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Sixth Sunday of Repentance

The Sixth Sunday of Repentance

Basilica Hymn
Bless the Lord, O my soul
Turn, O my soul, to your rest
Turn from evil and do good
Stop your feet from wandering and your throat from evil
Cease henceforth, O foul-mannered one, and be not a trap for others. Recall that condemnation is destined for the wicked, for adulterers and for the impious. O you who have defiled yourself with evils: consider that tortuous world that does not pass away, to which you are inviting your soul and your body, for you will go there and inherit a darkness whose fire never fades. Repent and beg, that perhaps he may forgive your wrongdoings in his mercies, and you will be saved from the vehemence of such torture; and implore God, that he may take away the weakness of your thoughts, and have mercy on you.

The Mysterious Woman

The penitential nature of the season of “Summer” becomes quite clear at even the most cursory glance at the Basilica Hymns of the season. The first Sunday, the conclusion of the previous season, praises the apostles, but then, Sunday by Sunday, repentance from sin becomes the focus of the season, as if following the order of events recorded in the Gospel: the apostles preached, and the world repented of its sin. The second Sunday discussed how little profit there is in this life; the third called to mind the end of this life and the Bridegroom locking us out of his banquet; the fourth discussed the terror of remembering past sins; the fifth discussed the symbols of death and resurrection in nature; the sixth personified evil and death as twin partners, both vying for our destruction.

The final Sunday of the season of Summer summarizes the focus of the season in a manner so direct that it is at first hard to see. No more symbols are used, nor are the words polite. It is the dialogue of a person who is simply sick of himself:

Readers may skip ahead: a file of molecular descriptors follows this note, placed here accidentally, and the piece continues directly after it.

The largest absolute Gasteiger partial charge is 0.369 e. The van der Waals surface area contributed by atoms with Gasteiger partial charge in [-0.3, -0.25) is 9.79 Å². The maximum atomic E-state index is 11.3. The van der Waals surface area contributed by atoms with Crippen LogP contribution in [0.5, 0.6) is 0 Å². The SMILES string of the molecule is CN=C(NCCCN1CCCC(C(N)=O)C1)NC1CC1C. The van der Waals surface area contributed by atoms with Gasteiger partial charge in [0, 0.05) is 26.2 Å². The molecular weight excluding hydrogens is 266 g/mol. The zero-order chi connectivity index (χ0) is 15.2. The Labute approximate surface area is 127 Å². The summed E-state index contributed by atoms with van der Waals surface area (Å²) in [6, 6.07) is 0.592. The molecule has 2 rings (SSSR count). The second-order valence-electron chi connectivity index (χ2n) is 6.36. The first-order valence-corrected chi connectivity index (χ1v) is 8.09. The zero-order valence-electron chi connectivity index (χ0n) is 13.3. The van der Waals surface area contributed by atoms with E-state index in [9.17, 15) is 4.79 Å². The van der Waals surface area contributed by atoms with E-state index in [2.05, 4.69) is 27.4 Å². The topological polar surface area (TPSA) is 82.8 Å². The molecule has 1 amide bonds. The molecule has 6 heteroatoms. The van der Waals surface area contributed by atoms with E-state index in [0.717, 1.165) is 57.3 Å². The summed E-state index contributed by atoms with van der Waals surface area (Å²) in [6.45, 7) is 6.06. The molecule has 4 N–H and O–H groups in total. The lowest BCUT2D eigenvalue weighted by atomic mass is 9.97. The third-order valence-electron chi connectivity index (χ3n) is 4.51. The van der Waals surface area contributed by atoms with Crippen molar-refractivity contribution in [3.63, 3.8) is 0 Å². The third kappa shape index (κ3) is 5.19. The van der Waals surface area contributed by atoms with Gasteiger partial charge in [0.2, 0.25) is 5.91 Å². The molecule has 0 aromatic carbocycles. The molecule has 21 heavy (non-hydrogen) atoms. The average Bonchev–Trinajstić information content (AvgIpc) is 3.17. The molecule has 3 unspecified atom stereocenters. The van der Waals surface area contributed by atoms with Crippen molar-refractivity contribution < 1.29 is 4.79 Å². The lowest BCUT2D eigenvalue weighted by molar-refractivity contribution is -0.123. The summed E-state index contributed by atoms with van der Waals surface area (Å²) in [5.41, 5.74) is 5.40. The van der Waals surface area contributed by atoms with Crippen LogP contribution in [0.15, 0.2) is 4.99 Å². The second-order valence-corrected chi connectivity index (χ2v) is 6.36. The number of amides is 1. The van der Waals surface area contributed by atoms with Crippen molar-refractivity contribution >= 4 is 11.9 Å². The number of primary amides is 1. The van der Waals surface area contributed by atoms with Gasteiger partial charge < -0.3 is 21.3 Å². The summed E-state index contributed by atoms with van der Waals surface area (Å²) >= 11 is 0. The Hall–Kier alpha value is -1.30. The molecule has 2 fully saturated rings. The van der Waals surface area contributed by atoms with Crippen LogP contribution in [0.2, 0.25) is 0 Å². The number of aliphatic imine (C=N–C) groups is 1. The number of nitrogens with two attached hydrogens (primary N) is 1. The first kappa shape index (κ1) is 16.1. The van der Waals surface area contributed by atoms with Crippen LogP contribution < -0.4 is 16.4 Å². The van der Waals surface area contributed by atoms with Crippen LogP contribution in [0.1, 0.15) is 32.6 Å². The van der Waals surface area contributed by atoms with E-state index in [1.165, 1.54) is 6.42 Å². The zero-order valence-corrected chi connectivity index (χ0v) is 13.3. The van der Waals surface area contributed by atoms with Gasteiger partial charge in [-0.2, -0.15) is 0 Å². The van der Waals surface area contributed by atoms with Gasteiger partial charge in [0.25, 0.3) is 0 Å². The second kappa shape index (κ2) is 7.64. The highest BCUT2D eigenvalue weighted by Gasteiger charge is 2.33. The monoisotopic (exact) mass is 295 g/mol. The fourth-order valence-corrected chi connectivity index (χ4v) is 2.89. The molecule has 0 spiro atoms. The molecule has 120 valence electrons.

Cease henceforth, O foul-mannered one, and be not a trap for others. Recall that condemnation is destined for the wicked, for adulterers and for the impious.

The linguistic problem in this phrase, and throughout the hymn, is the use of the feminine throughout, something that does not show up in an English translation. Literally, the second phrase would be translated, “O foul-mannered woman,” but this would be misleading, for this hymn does not address any particular female. The classical world gives us some hint, since in all classical languages, including Aramaic, the word for “soul” was feminine, and in Christian literature, a dialogue between a person and his soul is a common reality. But it is not so simple here.

The brilliance of the Aramaic language is in its connection of ideas: the noun “kathawa” (writer) means nothing more than the one who performs the verb “kthaw” (to write), and the word “kthawa” (book) means nothing more than the product of the same verb. The close connection of concepts and the subtlety of their distinction allows for directness of thought and expression, but it also brings challenges. For example, the challenge in our hymn is that the word “nawsha” means both “soul” and “self,” and it is used in both senses in various parts of the hymn:

O you who have defiled yourself with evils: consider that tortuous world that does not pass away, to which you are inviting your soul and your body, for you will go there and inherit a darkness whose fire never fades.

It is strange to discuss “the soul of a soul,” but that is what appears to be happening here (“…inviting your soul…”), unless we go beyond the ordinary classical conception of the dialogue with the soul.

The Self and the Soul

The solution to our mystery, the identity of this mysterious woman, is that she is the “self” of the speaker. This “self” is the one warned not to become “a trap for others,” and the others seem to be the soul and the body, both of which are invited, through sin, to the unending torture. Understood thus, the hymn becomes a tender imploring between a human being and himself:

Repent and beg, that perhaps he may forgive your wrongdoings in his mercies, and you will be saved from the vehemence of such torture;

Finally the mind becomes the focal point, as both the spring of thoughts and the battleground of temptation. The petition is for strength to be given on this spiritual plane, that the battle within the self may be won:

and implore God, that he may take away the weakness of your thoughts, and have mercy on you.